The crypto community encompasses those from all walks of life and is completely agnostic to race, religion, sex or background. It’s made up of a collective of traders, investors, builders, coders and dreamers. Many believe that it will bring unimaginable riches and have life changing impacts on industries and sectors all over the world.
On the same token you also have the doubters, the naysayers and those who believe that this explosive growth of interest in the industry is fuelled by many just wanting to make a quick buck on “the next big thing”.
Whatever your stance on cryptocurrencies and cryptography, it’s hard to argue that we all operate in a space which often feels alive. Almost as if it has its own pulse.
With such a large amount of people invested in the space, the general mood and emotions of the collective hive mind often sways with the conditions of the market.
Those that spend their time getting their crypto fix from either Twitter or Telegram will see a noticeable shift in the atmosphere which is dependant on which way the bullish or bearish pendulum swings.
Have you ever noticed how on a day where all alts are up by 10% or more you see people posting screenshots of the top 10 from Coinmarketcap? The mood is high. People are laughing and joking and everyone’s happy. Whatever your chosen platform is you can guarantee it’s going to be a fun place to be that day.
However as we all are well aware, we are part of a highly volatile space that can see all of these gains and profits wiped away in less than 24 hours time.
The mood turns sour and people often get “salty” – a crypto specific term used to describe the general atmosphere of people wanting to start fights, get into arguments and take their frustrations out on others.
For me this is not surprising at all.
I recently ran a poll on my Twitter account to ask who has held a bag down to -95% and to my surprise, the amount of people who had was shocking.
This fact alone tells me that education is still very much needed in this space if we are to protect investors and traders in the best way possible and it’s for this very reason that The Daily Chain was formed and operates.
Too much salt in the human body can lead to conditions such as high blood pressure, heart disease and even stroke.
Similarly, when the pressure cooker of crypto social media becomes a melting pot of losses, bad trades and bad investments, the atmosphere can turn toxic.
Accounts with high follower counts will turn against each other, arguing about who was right and wrong, who’s system works better, and why the other was telling their followers to long when they should have shorted.
Some will lash out at others and heated arguments can often ensue.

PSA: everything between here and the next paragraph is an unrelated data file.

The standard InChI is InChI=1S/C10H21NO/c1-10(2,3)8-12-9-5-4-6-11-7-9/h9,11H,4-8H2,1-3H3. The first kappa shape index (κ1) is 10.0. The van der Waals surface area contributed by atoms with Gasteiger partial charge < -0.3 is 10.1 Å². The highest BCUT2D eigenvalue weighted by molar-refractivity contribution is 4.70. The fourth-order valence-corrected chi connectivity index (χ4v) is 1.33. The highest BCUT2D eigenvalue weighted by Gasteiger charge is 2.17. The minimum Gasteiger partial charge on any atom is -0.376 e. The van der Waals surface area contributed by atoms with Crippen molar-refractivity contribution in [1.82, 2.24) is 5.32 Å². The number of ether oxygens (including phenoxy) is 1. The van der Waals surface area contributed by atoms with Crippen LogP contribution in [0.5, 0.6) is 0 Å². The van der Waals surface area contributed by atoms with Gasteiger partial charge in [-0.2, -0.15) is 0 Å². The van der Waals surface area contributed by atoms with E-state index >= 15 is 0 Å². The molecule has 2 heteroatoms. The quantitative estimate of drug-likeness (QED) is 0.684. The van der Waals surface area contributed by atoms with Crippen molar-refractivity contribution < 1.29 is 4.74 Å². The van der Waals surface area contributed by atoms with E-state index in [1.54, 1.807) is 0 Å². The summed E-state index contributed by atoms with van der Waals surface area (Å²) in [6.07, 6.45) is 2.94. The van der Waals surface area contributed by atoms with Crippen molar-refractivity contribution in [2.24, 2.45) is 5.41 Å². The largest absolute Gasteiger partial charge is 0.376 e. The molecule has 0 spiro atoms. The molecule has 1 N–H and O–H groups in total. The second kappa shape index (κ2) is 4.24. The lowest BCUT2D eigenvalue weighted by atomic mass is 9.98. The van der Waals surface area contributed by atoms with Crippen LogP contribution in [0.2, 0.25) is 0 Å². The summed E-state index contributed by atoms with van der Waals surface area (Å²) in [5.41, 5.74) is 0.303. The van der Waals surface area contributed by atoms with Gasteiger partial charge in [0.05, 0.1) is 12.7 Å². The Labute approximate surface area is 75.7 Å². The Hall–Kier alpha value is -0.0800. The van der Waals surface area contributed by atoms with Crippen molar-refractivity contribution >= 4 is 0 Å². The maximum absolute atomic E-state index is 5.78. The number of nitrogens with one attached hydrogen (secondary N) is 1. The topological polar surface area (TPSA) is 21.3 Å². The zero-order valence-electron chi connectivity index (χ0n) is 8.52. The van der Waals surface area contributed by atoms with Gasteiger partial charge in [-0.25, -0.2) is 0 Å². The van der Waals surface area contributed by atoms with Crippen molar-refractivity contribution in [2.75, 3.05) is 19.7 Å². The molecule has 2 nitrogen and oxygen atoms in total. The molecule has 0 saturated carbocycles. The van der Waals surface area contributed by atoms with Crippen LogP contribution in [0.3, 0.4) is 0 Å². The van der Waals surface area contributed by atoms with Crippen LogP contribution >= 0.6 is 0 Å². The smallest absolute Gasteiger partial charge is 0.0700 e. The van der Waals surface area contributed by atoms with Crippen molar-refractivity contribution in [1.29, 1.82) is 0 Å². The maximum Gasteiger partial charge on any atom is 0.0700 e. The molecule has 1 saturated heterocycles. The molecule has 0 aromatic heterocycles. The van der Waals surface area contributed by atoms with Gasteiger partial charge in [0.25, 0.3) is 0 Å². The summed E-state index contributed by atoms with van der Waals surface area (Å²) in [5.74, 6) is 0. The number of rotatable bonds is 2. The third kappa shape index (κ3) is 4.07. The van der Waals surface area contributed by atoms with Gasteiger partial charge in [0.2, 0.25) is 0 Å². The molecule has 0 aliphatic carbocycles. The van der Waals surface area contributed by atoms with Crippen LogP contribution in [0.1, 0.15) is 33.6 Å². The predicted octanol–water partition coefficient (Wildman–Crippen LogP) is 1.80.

It’s a strange atmosphere to be in and if this was your only exposure to the crypto industry, which it was to me for a long time, then you would assume that everyone is out to harm each other and the general crypto crowd was overly negative and sometimes hurtful and offensive.
But this is absolutely not the case.
My first crypto outing was with just a few people from the space, who I had never met before and only knew of one person beforehand. I went to a small pub in Covent Garden in London and ended up having the most amazing time with this group of like minded individuals.
Every meetup I’ve had since this first experience has been hugely positive and I’ve always come away with a smile. There’s nothing like talking with new people who share exactly the same positivity, enthusiasm and passion that you have for this industry.
Get Out There!
There are plenty of ways that you can find these events in your area and start to get out there and see the other side of the industry.
Fomohunt is a great resource for finding events in your location. If you head over to the events page you can type in your area and see what’s happening near you. You can also find other accounts that are going beforehand so you can speak to people before the event and not feel like a complete stranger when you arrive.
Meetup is a fantastic tool if you’ve just moved to a new city or you’re looking to find niche communities within your current city. Simply type in your location and search for “crypto” or “blockchain” and you’ll most likely find a number of community based groups that are often free to attend. These are often organised by people in the city looking to find like minded people.
EventBrite is also a good resource for finding local crypto and blockchain events. Some of these are free however most of these are professionally organised and so will be charging for tickets to get in. If you’re looking to network and don’t mind spending a bit of money to do so, then this site is worth checking out.
The conclusion here is that I encourage you all to get out and show your face at some of these events and meet like minded people who share your passion and beliefs.
The digital world is often a blurred representation of the real world and it’s always worth experiencing both sides of the coin.
I hope you’ve found some value in this article and good luck!
The Daily Chain
Inform. Educate. Succeed.